Water Killed the Father of the Brooklyn Bridge
John Augustus Roebling, the famous engineer, was born in Prussia and educated under Hegel. He moved to Pennsylvania when he was 25, to form a Utopian agrarian community and to build suspension bridges. The community failed, as most Utopian agrarian communities do, but his bridges still stand.
But Roebling died years before the completion of the Brooklyn Bridge, his finest work, because he subscribed to one of the many of the 19th century’s faddish bullshit alternative therapies.
On June 28, 1869, Roebling and his son Washington stood on a pier near the Fulton Ferry, “making some measurements connected with the East River Bridge,” according to his New York Times obituary. “When one of the boats docked,” David McCullough reported some time later, “it slammed against the pier, his right foot was caught in something sticking out from one of the nearby piles and his toes were crushed.”
That a toe injury should kill a man, even in the medically primitive 1860s, seems unlikely. Until you add in bullshit! Roebling was a staunch believer in “the water cure.” Hydropathy, according to McCullough, though it could’ve been any of the many other forms the belief in the all-curing powers of water and water alone took then.
He was taken at once to a doctor’s office, where his toes were amputated – without benefit of anesthetic, at his own request. A confirmed believer in hydropathy (the water cure), he also insisted that nothing be administered to the wound except water. A few weeks later, on July 22, 1869, he died of lockjaw. He was 63.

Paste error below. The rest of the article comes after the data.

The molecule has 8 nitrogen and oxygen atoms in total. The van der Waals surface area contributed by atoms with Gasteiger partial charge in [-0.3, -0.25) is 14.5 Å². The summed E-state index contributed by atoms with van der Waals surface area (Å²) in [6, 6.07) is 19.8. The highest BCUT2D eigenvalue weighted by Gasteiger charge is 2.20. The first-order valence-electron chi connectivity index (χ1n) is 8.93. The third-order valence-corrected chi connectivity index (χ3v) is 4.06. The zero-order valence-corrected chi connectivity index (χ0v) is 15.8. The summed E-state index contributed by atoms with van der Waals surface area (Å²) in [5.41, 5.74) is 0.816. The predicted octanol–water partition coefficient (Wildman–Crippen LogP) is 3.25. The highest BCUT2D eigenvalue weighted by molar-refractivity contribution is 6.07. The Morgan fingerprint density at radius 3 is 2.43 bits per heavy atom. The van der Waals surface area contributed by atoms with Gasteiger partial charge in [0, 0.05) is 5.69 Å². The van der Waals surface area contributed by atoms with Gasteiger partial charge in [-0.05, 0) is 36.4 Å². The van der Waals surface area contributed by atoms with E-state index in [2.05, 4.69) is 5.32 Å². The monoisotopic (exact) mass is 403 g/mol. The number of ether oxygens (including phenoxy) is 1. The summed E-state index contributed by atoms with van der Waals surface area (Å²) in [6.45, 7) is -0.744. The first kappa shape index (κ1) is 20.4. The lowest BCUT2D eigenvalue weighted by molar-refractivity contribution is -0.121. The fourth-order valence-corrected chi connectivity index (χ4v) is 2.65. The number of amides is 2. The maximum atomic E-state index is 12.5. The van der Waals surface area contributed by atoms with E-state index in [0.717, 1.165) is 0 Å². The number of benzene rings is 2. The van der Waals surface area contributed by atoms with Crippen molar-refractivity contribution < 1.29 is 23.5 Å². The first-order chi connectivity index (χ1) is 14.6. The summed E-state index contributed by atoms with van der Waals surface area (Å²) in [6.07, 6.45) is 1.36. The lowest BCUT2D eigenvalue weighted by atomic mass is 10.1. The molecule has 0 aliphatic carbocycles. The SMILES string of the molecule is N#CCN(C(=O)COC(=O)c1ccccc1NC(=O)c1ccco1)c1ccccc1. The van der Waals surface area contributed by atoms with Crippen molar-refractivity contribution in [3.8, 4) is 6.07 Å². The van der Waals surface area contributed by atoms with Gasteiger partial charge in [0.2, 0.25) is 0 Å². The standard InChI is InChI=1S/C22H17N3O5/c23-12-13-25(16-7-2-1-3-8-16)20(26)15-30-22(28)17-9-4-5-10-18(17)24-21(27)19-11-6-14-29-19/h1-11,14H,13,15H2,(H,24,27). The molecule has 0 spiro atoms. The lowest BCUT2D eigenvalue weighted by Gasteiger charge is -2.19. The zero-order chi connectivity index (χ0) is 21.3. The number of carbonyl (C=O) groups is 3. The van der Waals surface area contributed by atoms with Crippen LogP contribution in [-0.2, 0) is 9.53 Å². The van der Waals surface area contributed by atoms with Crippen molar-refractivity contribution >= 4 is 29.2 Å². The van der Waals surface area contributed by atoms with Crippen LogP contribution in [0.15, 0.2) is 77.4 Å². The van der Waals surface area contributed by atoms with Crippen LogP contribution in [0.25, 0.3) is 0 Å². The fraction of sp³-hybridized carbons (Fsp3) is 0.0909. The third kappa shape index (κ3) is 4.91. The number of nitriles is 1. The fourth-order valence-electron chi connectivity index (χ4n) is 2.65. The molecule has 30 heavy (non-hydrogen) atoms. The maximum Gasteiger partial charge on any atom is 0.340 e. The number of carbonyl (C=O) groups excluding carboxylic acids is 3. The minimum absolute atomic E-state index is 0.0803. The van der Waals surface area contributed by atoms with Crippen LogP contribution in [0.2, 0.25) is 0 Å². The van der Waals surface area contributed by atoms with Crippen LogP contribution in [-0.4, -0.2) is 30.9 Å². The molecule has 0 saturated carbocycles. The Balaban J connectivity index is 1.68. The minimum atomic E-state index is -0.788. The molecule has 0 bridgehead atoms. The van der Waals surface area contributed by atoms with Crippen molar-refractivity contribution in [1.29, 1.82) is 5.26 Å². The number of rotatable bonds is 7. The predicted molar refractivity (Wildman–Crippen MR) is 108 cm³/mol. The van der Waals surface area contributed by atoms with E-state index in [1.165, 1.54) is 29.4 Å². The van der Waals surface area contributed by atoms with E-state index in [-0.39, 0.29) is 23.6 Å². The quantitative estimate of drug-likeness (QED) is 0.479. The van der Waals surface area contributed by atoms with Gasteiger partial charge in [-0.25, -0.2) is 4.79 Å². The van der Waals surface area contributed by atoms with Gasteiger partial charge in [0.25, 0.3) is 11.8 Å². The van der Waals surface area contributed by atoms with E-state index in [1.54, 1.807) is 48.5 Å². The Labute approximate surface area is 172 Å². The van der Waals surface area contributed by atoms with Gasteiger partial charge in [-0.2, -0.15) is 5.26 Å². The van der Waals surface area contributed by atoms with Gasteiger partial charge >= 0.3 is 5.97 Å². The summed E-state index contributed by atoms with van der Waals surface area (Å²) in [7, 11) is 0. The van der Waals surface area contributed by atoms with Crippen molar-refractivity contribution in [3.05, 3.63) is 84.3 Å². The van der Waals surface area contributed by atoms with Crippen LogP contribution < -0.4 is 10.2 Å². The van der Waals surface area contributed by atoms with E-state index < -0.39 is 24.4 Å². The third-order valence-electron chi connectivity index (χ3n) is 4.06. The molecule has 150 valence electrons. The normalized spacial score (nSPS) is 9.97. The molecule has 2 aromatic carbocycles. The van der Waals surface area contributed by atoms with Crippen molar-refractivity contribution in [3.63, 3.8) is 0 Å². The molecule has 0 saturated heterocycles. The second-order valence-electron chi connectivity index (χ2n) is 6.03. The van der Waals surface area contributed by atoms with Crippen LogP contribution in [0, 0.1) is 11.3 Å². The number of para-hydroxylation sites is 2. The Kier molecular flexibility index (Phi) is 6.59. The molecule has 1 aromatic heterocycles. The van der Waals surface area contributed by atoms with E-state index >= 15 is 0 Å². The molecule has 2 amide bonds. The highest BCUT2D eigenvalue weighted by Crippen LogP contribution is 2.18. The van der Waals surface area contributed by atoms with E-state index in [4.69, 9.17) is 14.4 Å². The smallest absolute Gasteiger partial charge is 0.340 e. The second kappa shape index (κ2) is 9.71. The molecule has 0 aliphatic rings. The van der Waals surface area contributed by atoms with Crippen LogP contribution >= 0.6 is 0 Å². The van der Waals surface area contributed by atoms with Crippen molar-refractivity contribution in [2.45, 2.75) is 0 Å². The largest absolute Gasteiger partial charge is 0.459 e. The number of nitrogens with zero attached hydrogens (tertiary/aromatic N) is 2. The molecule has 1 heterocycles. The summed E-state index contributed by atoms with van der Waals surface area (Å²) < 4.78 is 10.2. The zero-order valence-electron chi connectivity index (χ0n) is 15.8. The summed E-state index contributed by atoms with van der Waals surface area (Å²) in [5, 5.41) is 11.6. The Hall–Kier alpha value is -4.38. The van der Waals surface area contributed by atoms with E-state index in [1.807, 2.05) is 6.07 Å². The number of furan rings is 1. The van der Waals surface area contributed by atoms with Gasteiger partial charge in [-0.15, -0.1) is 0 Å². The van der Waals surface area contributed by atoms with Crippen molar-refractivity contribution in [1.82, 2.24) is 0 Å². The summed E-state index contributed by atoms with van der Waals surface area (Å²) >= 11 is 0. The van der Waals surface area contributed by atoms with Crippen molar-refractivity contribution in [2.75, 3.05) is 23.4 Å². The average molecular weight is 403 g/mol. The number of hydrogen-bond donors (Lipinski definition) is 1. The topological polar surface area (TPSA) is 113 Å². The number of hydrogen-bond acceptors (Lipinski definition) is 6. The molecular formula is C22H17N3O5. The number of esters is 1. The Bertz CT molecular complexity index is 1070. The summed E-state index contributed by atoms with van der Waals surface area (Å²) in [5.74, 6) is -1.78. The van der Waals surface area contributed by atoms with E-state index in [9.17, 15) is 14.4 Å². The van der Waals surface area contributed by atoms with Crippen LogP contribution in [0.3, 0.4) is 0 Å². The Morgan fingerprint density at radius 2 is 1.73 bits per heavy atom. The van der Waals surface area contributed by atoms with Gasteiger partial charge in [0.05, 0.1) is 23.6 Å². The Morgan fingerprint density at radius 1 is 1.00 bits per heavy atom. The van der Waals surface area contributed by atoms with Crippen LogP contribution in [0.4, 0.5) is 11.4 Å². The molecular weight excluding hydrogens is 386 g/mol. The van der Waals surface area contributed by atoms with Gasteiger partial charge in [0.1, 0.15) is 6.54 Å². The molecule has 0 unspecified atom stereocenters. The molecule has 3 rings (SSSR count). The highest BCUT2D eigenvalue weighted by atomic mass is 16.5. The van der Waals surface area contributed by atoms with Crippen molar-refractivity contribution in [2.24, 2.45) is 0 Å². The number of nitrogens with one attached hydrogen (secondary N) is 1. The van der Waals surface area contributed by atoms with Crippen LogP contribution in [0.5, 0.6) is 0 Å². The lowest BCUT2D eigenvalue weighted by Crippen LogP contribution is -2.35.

Or, as his contemporary New York Times obit put it:
It is also said that Mr. Roebling’s determination to conduct his own case, instead of wholly and unreservedly relying upon the advice of his physicians, had much to do with the result which so many of his friends now mourn.
The medical application of water dates back to the beginning of civilization. But the faddish form of it, the one that killed Roebling and God knows guess who else, was popularized by an Austrian farmer named Vincent Priessnitz, in the mid-19th century. And he believed, of course, that it was the water from his wells, conveniently located on his farm, that cured anything that ailed you. And so, a profitable clinic was born!
Roebling’s son Washington went on to oversee the construction of the bridge. Personally, at first, until he was stricken with the Bends. Washington, a more practical and rational man than his father, did not seek an alternative therapy. But a non-alternative therapy was not actually available at the time, as “Caisson disease” had only just been discovered. (Ironically, the cure is one of the wacky, deadly treatments I have introduced you to right here in this very space!) It was, on the whole, a family that might’ve done best to stay away from water entirely: Washington A. Roebling II, John Roebling’s grandson, went down on the Titanic.